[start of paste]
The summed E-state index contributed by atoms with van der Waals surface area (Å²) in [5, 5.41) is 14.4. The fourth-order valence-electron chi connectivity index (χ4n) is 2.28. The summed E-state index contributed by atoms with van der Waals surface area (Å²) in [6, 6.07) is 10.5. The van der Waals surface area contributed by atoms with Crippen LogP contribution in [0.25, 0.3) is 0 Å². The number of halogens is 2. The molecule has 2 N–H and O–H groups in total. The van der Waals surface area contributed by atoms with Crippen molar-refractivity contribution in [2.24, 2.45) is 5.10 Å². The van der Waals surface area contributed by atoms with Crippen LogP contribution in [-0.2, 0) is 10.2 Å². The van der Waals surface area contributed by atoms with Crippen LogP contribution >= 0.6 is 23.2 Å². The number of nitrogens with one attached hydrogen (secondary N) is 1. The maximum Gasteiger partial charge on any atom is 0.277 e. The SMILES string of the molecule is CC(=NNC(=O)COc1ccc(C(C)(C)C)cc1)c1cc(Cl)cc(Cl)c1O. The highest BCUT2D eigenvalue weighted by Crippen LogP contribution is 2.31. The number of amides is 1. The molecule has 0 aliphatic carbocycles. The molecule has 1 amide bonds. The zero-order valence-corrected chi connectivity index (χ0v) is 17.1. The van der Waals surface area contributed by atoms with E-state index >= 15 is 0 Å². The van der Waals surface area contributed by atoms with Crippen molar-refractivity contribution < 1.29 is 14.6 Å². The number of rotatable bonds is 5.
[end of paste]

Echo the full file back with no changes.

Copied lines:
The summed E-state index contributed by atoms with van der Waals surface area (Å²) in [5, 5.41) is 14.4. The fourth-order valence-electron chi connectivity index (χ4n) is 2.28. The summed E-state index contributed by atoms with van der Waals surface area (Å²) in [6, 6.07) is 10.5. The van der Waals surface area contributed by atoms with Crippen LogP contribution in [0.25, 0.3) is 0 Å². The number of halogens is 2. The molecule has 2 N–H and O–H groups in total. The van der Waals surface area contributed by atoms with Crippen molar-refractivity contribution in [2.24, 2.45) is 5.10 Å². The van der Waals surface area contributed by atoms with Crippen LogP contribution in [-0.2, 0) is 10.2 Å². The van der Waals surface area contributed by atoms with Crippen LogP contribution >= 0.6 is 23.2 Å². The number of nitrogens with one attached hydrogen (secondary N) is 1. The maximum Gasteiger partial charge on any atom is 0.277 e. The SMILES string of the molecule is CC(=NNC(=O)COc1ccc(C(C)(C)C)cc1)c1cc(Cl)cc(Cl)c1O. The highest BCUT2D eigenvalue weighted by Crippen LogP contribution is 2.31. The number of amides is 1. The molecule has 0 aliphatic carbocycles. The molecule has 1 amide bonds. The zero-order valence-corrected chi connectivity index (χ0v) is 17.1. The van der Waals surface area contributed by atoms with E-state index >= 15 is 0 Å². The van der Waals surface area contributed by atoms with Crippen molar-refractivity contribution < 1.29 is 14.6 Å². The number of rotatable bonds is 5.